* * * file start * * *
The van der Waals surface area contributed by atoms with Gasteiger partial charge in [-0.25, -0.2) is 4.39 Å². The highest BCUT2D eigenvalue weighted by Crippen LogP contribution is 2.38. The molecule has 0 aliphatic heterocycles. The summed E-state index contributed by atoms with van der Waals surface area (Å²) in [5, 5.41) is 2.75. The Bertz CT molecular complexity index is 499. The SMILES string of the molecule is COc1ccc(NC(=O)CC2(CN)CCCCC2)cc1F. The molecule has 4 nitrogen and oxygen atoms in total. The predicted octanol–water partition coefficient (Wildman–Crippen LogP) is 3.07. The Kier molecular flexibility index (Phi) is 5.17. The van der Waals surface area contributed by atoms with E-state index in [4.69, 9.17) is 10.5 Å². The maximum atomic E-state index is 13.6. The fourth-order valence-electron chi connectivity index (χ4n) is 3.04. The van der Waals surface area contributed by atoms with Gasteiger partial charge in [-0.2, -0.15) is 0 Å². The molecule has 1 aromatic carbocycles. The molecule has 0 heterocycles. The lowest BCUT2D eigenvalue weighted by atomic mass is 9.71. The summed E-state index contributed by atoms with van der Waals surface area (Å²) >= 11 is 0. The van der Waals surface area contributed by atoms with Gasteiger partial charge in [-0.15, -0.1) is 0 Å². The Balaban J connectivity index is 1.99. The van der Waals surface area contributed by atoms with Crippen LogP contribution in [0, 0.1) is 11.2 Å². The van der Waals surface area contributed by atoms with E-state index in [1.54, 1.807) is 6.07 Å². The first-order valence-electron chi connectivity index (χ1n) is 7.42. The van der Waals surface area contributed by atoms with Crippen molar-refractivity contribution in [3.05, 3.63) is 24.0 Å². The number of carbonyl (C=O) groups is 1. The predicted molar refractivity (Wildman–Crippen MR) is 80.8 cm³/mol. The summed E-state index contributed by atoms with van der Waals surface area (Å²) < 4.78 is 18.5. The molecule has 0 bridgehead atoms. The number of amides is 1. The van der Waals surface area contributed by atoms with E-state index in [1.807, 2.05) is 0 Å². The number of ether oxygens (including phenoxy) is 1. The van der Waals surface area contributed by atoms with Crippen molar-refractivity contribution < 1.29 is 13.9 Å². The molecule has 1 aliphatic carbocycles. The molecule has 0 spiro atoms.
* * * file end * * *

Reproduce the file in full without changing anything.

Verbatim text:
The van der Waals surface area contributed by atoms with Gasteiger partial charge in [-0.25, -0.2) is 4.39 Å². The highest BCUT2D eigenvalue weighted by Crippen LogP contribution is 2.38. The molecule has 0 aliphatic heterocycles. The summed E-state index contributed by atoms with van der Waals surface area (Å²) in [5, 5.41) is 2.75. The Bertz CT molecular complexity index is 499. The SMILES string of the molecule is COc1ccc(NC(=O)CC2(CN)CCCCC2)cc1F. The molecule has 4 nitrogen and oxygen atoms in total. The predicted octanol–water partition coefficient (Wildman–Crippen LogP) is 3.07. The Kier molecular flexibility index (Phi) is 5.17. The van der Waals surface area contributed by atoms with E-state index in [4.69, 9.17) is 10.5 Å². The maximum atomic E-state index is 13.6. The fourth-order valence-electron chi connectivity index (χ4n) is 3.04. The van der Waals surface area contributed by atoms with Gasteiger partial charge in [-0.2, -0.15) is 0 Å². The molecule has 1 aromatic carbocycles. The molecule has 0 heterocycles. The lowest BCUT2D eigenvalue weighted by atomic mass is 9.71. The summed E-state index contributed by atoms with van der Waals surface area (Å²) >= 11 is 0. The van der Waals surface area contributed by atoms with Gasteiger partial charge in [-0.15, -0.1) is 0 Å². The Balaban J connectivity index is 1.99. The van der Waals surface area contributed by atoms with Crippen LogP contribution in [0, 0.1) is 11.2 Å². The van der Waals surface area contributed by atoms with E-state index in [1.54, 1.807) is 6.07 Å². The first-order valence-electron chi connectivity index (χ1n) is 7.42. The van der Waals surface area contributed by atoms with Crippen molar-refractivity contribution in [3.05, 3.63) is 24.0 Å². The number of carbonyl (C=O) groups is 1. The predicted molar refractivity (Wildman–Crippen MR) is 80.8 cm³/mol. The summed E-state index contributed by atoms with van der Waals surface area (Å²) < 4.78 is 18.5. The molecule has 0 bridgehead atoms. The number of amides is 1. The van der Waals surface area contributed by atoms with E-state index in [1.807, 2.05) is 0 Å². The number of ether oxygens (including phenoxy) is 1. The van der Waals surface area contributed by atoms with Crippen molar-refractivity contribution < 1.29 is 13.9 Å². The molecule has 1 aliphatic carbocycles. The molecule has 0 spiro atoms.